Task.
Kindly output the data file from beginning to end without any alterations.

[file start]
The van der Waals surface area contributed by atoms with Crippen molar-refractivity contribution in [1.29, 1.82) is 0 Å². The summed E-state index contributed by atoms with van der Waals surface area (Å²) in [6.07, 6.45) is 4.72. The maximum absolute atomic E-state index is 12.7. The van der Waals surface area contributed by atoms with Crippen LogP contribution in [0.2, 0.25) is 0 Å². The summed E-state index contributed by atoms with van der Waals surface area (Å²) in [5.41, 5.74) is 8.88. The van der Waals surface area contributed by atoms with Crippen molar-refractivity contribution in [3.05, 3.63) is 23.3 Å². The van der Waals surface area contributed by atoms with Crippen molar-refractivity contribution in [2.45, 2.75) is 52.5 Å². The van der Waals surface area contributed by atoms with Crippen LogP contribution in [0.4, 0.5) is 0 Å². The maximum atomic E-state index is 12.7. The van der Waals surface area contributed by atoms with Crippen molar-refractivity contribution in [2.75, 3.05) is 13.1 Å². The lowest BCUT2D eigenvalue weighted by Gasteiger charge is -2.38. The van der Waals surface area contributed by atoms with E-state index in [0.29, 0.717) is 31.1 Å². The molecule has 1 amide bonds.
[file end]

The van der Waals surface area contributed by atoms with Crippen molar-refractivity contribution in [1.29, 1.82) is 0 Å². The summed E-state index contributed by atoms with van der Waals surface area (Å²) in [6.07, 6.45) is 4.72. The maximum absolute atomic E-state index is 12.7. The van der Waals surface area contributed by atoms with Crippen LogP contribution in [0.2, 0.25) is 0 Å². The summed E-state index contributed by atoms with van der Waals surface area (Å²) in [5.41, 5.74) is 8.88. The van der Waals surface area contributed by atoms with Crippen molar-refractivity contribution in [3.05, 3.63) is 23.3 Å². The van der Waals surface area contributed by atoms with Crippen molar-refractivity contribution in [2.45, 2.75) is 52.5 Å². The van der Waals surface area contributed by atoms with Crippen LogP contribution in [0.4, 0.5) is 0 Å². The maximum atomic E-state index is 12.7. The van der Waals surface area contributed by atoms with Crippen molar-refractivity contribution in [2.75, 3.05) is 13.1 Å². The lowest BCUT2D eigenvalue weighted by Gasteiger charge is -2.38. The van der Waals surface area contributed by atoms with E-state index in [0.29, 0.717) is 31.1 Å². The molecule has 1 amide bonds.